Or we just get angry and blame someone else.
Fear causes us to turn life into a battlefield. It creates an adversarial relationship with the world.
Einstein said the most important question we may ever ask is:
“Is this a friendly universe?”
If we believe it to be unfriendly, then it follows that both fear and anger will be part of our default system. And we will worry a lot, as worry is based in fear.
It’s easier to feel anger than fear because anger puff us up—temporarily giving us the courage of our convictions—right or wrong whereas fear causes a feeling of helplessness.
Feeling the inflation of anger we get busy perhaps harming someone or at least blaming others instead of feeling the fear that is underneath the anger, which takes us to the heart of the matter.
There is a belief that showing fear is a sign of weakness, but I think it takes strength to admit we feel frightened and that we aren’t sure what to do. This is honesty, which leads to authenticity.
When we can feel our feelings we don’t have to act them out. We take time to choose appropriate behavior.
Fear tells us that we don’t trust the world. “And why should we when it’s always changing?” we ask. How can we trust something that is constantly shifting? This seems impossible, yet perhaps it is the impossible that we are here to do.
Given the truth that everything is impermanent, how will we meet this forever changing scenario?
Shall we let fear bully us around, or will we face this day, this moment, not knowing how it will turn out?
Will we engage with whatever is flowing through us, happening within us, each moment?
Will we admit when we are afraid—of being alone, feeling unloved, afraid someone will leave us, or that we won’t have the resources needed, etc., etc?
There are so many things we can be afraid of.
Our response comes from how we are seeing—our view. Is this a friendly universe, here to help us live by meeting whatever comes?
Living fully includes the ability to die fully, to let go and trust. For life is always passing away and becoming. Birth and death.
We have choices. We can resist and push against what we don’t want, which will cause the problem to escalate in some way—either now or later—or we can turn around and face that which causes discomfort.
Acknowledging each emotion as it passes through us is a very skillful way to meet all of life—both the pleasant and the unpleasant.
This requires softening towards our emotions, inviting them into our awareness and finding where they are felt in our body. This is actually becoming friendly with our emotions, with our feelings, without completely identifying with them.
We are not the fear. We are not the anger. We are not our feelings.
We have feelings. They pass through us. They are not us.
When we refuse to acknowledge the emotion that is passing through us (scientific studies have proven that emotions only last 30 to 45 seconds), our ability to find helpful solutions decreases.
But as we develop this skill to engage with, watch and feel each emotion, we create new neural pathways. We stop walking down that old familiar route of fight, flight and freeze.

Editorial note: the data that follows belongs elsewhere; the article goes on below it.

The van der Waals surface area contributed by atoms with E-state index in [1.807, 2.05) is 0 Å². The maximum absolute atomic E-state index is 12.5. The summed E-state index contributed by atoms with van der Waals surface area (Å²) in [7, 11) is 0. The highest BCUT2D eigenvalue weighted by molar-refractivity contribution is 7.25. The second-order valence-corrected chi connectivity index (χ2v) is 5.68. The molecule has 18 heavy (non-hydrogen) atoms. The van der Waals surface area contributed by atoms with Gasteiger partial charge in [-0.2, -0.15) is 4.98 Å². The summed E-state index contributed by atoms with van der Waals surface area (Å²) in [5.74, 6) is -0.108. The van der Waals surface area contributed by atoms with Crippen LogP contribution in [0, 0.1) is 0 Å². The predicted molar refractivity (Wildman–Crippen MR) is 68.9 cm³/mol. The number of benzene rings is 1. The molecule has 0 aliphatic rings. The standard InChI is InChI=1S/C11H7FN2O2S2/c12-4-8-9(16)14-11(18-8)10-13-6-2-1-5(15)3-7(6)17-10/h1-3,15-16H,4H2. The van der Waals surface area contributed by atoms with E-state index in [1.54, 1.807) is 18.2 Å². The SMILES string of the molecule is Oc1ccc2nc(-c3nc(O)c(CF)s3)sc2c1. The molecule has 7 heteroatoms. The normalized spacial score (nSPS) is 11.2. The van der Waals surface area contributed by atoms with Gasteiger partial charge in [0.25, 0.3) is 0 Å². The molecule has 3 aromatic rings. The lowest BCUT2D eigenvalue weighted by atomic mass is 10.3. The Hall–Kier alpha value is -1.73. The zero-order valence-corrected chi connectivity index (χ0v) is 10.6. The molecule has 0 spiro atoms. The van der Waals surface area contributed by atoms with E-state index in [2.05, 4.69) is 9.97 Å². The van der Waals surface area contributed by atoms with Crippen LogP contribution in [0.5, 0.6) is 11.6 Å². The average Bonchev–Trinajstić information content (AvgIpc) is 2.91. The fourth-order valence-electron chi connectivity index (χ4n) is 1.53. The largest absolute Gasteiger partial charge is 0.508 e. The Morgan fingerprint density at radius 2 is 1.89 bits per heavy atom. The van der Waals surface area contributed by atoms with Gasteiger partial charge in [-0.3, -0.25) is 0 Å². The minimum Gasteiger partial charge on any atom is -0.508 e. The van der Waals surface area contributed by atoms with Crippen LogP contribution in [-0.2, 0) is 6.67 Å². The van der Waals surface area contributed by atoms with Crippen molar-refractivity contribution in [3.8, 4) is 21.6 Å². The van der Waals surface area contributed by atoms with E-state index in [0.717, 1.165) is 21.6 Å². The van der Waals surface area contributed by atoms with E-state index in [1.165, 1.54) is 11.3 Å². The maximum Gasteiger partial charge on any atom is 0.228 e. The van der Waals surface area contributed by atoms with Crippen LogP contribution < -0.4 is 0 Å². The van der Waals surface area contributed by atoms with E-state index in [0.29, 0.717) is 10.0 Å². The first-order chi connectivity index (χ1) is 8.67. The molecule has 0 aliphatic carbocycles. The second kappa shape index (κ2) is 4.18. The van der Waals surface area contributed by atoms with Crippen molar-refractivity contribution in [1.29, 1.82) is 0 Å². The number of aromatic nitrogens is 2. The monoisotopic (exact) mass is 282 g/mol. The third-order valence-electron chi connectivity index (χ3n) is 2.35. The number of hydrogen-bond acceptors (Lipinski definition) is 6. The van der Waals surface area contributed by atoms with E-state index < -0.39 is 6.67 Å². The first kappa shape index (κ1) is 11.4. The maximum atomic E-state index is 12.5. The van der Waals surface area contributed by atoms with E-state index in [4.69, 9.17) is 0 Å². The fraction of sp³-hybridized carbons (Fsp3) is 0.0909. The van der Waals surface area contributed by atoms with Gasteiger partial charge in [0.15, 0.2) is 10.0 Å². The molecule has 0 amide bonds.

We begin to soothe.
To soothe is to soften. We learn to soften the belly consciously, calm ourselves by slowing down and breathing deeply. As we do this we create new neural pathways.
“Waters, let stand, become clear.” The Tao.
Through this process we discover that feelings don’t kill us. But repressing them can!
We gradually realize we can sit with our fear in small moments at a time.
“Little and often” is the best way to learn anything.
Gradually new ideas emerge, fear decreases and we navigate the storms of life more skillfully.
My husband was a career pilot who learned how to navigate by discovering that you can’t learn this skill in the midst of a storm.
A good navigator systematically and carefully studies the navigational manuals and the plane’s operational system during quiet times so that the brain can absorb this vital information.
It was clear that if you don’t already have navigational skills before the storm, you aren’t going to get them during the storm!
So it is with life. Meeting fear skillfully requires quiet times of meditation so that we can watch the mind. Emotions rise and fall away just as the breath rises and falls away. We sit with each emotions as best we can.
We learn to watch the fearful, discouraged mind states as they arise and slowly fall away during these quiet times. We sit with them, patiently.
And amazingly we find the gifts that life brings us. We slowly make more healthy choices. We develop wisdom through patience.
Thus fear becomes our ally.
Life is not an adversary, nor does it punish. Life continues to help us to see more clearly and act more thoughtfully, with more sensitivity and compassion.
Yes, truly this is a friendly universe. It keeps right on evolving us year after year. We grow more complex, more aware.
Otherwise how would we be here right now with the brain and nervous system that is within us?
For we are a product of evolution. During these billions of years we have engaged with the elements and found new strengths.
It is a slow process, but thorough.